COVID-19 by the numbers
New Mexico health officials yesterday reported 1,151 new COVID-19 cases, bringing the statewide total so far to 159,119. Of those, the health department has designated 81,603 as recovered. Bernalillo County had 352 new cases, followed by Doña Ana County with 127 and San Juan County with 102. Santa Fe County had 74.
The state also announced 13 additional deaths, including a man in his 50s from Santa Fe County who was hospitalized and had underlying conditions. There have now been 2,807 fatalities statewide. As of yesterday, 702 people were hospitalized with COVID-19.
Harding County became the first in the state to reach green yesterday under the state's county-level framework for assessing COVID-19. Union County met one of the two health metric thresholds—test positivity rate—and moves to the yellow stage. New Mexico's remaining 31 counties remain in the red, or most restrictive category, according to yesterday's biweekly update. Moreover, 20 counties' average daily per-capita rate of new cases rose over the last two weeks, while 17 counties had higher test positivity rates. And 16 counties—Santa Fe County among them—worsened in both metrics.
NM prepares for protests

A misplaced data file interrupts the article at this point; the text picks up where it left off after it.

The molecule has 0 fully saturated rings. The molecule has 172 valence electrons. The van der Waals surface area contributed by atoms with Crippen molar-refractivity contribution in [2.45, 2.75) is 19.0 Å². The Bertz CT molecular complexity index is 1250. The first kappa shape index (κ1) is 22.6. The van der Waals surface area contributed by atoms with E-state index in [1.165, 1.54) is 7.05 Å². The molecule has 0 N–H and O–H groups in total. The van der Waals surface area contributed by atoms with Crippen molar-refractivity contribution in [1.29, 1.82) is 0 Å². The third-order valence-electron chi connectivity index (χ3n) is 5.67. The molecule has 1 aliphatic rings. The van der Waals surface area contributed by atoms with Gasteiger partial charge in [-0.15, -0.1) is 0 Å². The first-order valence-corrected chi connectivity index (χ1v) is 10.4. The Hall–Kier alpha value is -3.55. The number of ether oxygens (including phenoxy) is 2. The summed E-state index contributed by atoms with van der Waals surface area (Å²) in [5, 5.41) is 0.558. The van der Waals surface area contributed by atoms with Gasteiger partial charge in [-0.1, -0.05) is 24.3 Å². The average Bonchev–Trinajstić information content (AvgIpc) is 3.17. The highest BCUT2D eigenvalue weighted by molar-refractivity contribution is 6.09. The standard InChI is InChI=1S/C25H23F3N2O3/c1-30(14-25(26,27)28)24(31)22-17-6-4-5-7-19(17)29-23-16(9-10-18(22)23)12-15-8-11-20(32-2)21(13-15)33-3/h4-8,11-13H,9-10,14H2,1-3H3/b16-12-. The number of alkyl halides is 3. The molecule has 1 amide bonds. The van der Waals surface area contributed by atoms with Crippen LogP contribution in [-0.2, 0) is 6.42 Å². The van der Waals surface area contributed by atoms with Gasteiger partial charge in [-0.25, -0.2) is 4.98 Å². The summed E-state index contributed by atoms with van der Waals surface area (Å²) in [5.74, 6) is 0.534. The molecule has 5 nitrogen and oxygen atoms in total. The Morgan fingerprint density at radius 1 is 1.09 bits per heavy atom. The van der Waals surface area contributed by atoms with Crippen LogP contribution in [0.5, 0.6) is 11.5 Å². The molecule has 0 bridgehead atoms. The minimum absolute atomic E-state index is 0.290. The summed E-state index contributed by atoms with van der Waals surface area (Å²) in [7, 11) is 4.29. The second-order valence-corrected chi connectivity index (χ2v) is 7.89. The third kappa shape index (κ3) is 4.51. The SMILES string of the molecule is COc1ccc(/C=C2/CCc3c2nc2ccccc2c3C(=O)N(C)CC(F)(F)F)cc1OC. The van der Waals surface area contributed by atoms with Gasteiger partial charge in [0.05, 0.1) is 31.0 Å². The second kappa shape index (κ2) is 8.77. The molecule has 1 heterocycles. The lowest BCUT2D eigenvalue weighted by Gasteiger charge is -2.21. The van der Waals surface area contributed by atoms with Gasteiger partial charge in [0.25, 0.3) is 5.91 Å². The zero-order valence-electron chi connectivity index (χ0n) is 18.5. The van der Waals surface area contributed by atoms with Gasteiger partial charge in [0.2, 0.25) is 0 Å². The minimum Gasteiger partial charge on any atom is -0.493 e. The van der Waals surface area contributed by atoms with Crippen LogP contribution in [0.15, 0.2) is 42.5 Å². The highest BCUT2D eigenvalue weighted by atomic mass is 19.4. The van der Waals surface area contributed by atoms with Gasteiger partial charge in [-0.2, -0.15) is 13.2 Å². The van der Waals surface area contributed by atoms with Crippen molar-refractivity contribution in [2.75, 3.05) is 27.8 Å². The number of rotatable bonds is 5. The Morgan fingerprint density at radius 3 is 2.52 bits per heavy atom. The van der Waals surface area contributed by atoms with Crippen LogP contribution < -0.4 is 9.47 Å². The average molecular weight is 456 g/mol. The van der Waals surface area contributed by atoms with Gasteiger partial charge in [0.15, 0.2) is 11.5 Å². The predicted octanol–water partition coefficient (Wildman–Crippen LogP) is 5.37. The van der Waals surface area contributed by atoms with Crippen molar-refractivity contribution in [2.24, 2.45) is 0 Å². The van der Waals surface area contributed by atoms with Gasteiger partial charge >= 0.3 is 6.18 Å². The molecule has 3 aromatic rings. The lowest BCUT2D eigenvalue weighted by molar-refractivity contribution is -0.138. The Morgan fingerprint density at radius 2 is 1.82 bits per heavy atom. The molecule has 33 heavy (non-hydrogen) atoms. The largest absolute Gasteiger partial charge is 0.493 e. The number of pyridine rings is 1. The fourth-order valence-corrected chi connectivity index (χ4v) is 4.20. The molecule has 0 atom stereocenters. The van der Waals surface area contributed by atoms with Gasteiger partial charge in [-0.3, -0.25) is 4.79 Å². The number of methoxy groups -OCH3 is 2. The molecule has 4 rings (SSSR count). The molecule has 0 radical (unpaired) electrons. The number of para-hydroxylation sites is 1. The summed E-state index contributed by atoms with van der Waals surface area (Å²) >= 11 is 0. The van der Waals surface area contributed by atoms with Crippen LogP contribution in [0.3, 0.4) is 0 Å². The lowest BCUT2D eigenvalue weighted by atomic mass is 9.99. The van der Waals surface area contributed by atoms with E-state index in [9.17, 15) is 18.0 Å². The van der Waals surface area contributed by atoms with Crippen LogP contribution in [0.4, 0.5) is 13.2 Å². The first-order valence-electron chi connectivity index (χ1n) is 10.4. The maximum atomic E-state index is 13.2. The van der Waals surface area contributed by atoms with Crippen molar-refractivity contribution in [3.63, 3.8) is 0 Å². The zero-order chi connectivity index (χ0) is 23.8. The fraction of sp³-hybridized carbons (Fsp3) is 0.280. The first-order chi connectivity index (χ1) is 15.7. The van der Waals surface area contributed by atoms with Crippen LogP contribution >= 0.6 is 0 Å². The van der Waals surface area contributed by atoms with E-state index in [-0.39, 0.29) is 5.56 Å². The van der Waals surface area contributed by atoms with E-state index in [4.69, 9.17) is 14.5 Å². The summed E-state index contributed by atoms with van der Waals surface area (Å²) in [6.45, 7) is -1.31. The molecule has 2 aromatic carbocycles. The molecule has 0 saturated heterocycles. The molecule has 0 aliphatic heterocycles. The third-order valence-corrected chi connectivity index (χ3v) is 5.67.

The US House of Representatives impeached President Donald Trump yesterday on charges of "incitement of insurrection" for his role in the violent attack on the US Capitol last week that left five people dead. (New Mexico's representatives voted along party lines). In the wake of the attack, a recent FBI memo warns of potential armed protests in all 50 state capitals. In New Mexico, local, state and federal officials say they are taking precautionary measures; New Mexico Legislative Council Services Director Raul Burciaga said extra security will be implemented for the 60-day session starting Tuesday, and additional fencing was erected at the Roundhouse yesterday.
Santa Fe Mayor Alan Webber yesterday released a statement that said he has been in "close contact" with Gov. Michelle Lujan Grisham "to ensure that we are taking the right steps here in Santa Fe to protect people and property in the event of any violence. To that end, the City of Santa Fe and the Chief of Police are closely coordinating their efforts with our federal and state law enforcement partners. I am closely monitoring the situation and taking whatever precautions are needed." In an accompanying statement, SFPD Chief Andrew Padilla said the department "has received and responded to a number of concerns from citizens regarding the events being seen locally and nationwide as President-Elect Biden's transition and Inauguration nears. The Santa Fe Police Department takes these matters and potential threats very seriously, and has been working with our Law Enforcement partners in the region to ensure that we are maintaining a safe presence in and around the Capitol area."